Wednesday, November 09, 2011
I found reading other people's ironman writeups useful, so I hope this can help you prepare for your own swim/bike/run adventure.
Last Saturday my friend Misha and I competed in Ironman Florida. I arrived in Panama City Beach on Wednesday after a weeklong florida vacation. Panama City Beach is rather cold in November, with temperatures in the 40s overnight and 70s during the day. It is also quite windy.
Because of the tight real estate constraints (everything happens on the premises of one resort) the athlete's village is quite small and parking is very limited. I was glad we stayed at a hotel within walking distance. I had used Tribike transportation to ship my bike to the start, and picked it up on Wednesday night. It's really nice to get your bike delivered fully assembled!
On Thursday morning I went for a short bike ride to make sure my bike was completely functional. I rode the first ~22 miles of the course and I got a first taste of the wind on these flat and open roads. I also noticed my crank was loose, crazy how these things happen... There were many people riding their bikes, the proportion of aero wheels is incredibly high (if it was ~50% in 2007 - Arizona it was at least 90% here in Panama city). Also disc wheels became common (~30-40% of bikes) and pretty much everyone was wearing aero helmets. Of course Misha & I had none of these, but we also live in the mission district so we have to keep it real :) I registered and picked up my packet after my bike ride. I also attempted to go swimming in the afternoon but the water was too choppy so I gave up after a few minutes.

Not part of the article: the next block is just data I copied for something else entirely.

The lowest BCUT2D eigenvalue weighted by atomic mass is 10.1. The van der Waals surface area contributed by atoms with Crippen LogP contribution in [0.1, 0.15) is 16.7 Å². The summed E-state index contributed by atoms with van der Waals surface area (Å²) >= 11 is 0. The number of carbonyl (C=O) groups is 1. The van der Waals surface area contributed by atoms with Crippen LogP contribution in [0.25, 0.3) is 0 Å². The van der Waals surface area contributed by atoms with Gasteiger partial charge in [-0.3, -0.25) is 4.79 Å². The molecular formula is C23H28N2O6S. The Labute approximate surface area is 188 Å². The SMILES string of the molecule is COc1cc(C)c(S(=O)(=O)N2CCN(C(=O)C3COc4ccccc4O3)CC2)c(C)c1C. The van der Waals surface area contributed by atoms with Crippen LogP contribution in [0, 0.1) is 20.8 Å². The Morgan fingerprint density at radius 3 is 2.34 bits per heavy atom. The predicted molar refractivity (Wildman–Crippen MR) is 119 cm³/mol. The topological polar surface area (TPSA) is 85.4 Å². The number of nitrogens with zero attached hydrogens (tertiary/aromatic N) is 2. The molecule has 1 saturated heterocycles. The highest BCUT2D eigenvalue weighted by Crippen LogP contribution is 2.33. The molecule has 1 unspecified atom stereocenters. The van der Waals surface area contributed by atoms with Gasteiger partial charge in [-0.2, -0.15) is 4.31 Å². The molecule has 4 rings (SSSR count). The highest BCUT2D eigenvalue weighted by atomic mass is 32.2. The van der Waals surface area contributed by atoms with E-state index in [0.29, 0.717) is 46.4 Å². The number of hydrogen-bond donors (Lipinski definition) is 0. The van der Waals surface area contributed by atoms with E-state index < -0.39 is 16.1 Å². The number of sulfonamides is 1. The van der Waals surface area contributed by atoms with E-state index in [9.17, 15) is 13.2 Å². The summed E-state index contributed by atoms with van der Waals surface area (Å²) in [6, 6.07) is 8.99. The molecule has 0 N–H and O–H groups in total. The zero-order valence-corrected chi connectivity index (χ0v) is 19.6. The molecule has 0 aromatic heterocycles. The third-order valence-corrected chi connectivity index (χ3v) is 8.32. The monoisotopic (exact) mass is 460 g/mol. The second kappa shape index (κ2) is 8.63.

On Thursday evening we all went to the Athlete's banquet, a long drawn pep-talk/charity event/athlete's briefing. The room could barely contain the thousands of athletes and their families so it was a real pain for us (baby and super pregnant wife in tow). I know these things are mandatory, but I might skip it next time around.
On Friday I went for a short swim again, then checked in my bike and gear. My son was very excited about dolphins he found in a magazine at the hotel, so we went to see a dolphin show at the local marine world. On our way back I noticed my legs were cramping up for no reason, I blamed it on my poor diet in the last week and of course worried a lot. We had a big pasta dinner in our room at night and went to bed early.
I woke up around 2AM from pre-race excitement. I stayed in bed until 4AM, then got up to eat some oatmeal. I relaxed some more and headed out to the start around 5h15. I checked on my bike and borrowed my neighbors pump to get my tires ready. 5h20AM, nothing more to do. I could have spend another 45 min in bed. I got into my wetsuit around 6h15, then went to the beach to activate my timing chip.
The beach was cold as advertised in other writeups. The water was perfect: the wind had quietened down and there were no waves to speak of. It also felt really warm so I stayed in the water while waiting for the start.
The mass start was even rougher than what I remembered from Arizona. Perhaps because it's a 2-loop thing and the turns are tighter. I was wrestling my way through foreign bodyparts for the full first loop. I did not get punched or kicked in the face too hard, so all in all it was a success. Coming out of the water for the first loop the clock said 45min. What? It turns out it was set on the Pro time so it was actually 35 min, but not knowing that really put me down. The second loop was slightly better in terms of human traffic. Lots of jellyfish (Pink meanies - venomous) could be seen in the beautifully transparent water. I ended up swimming the 2.4 m (4km) in 1h13 min which is good for me given I don't really know how to swim or care to practice that art.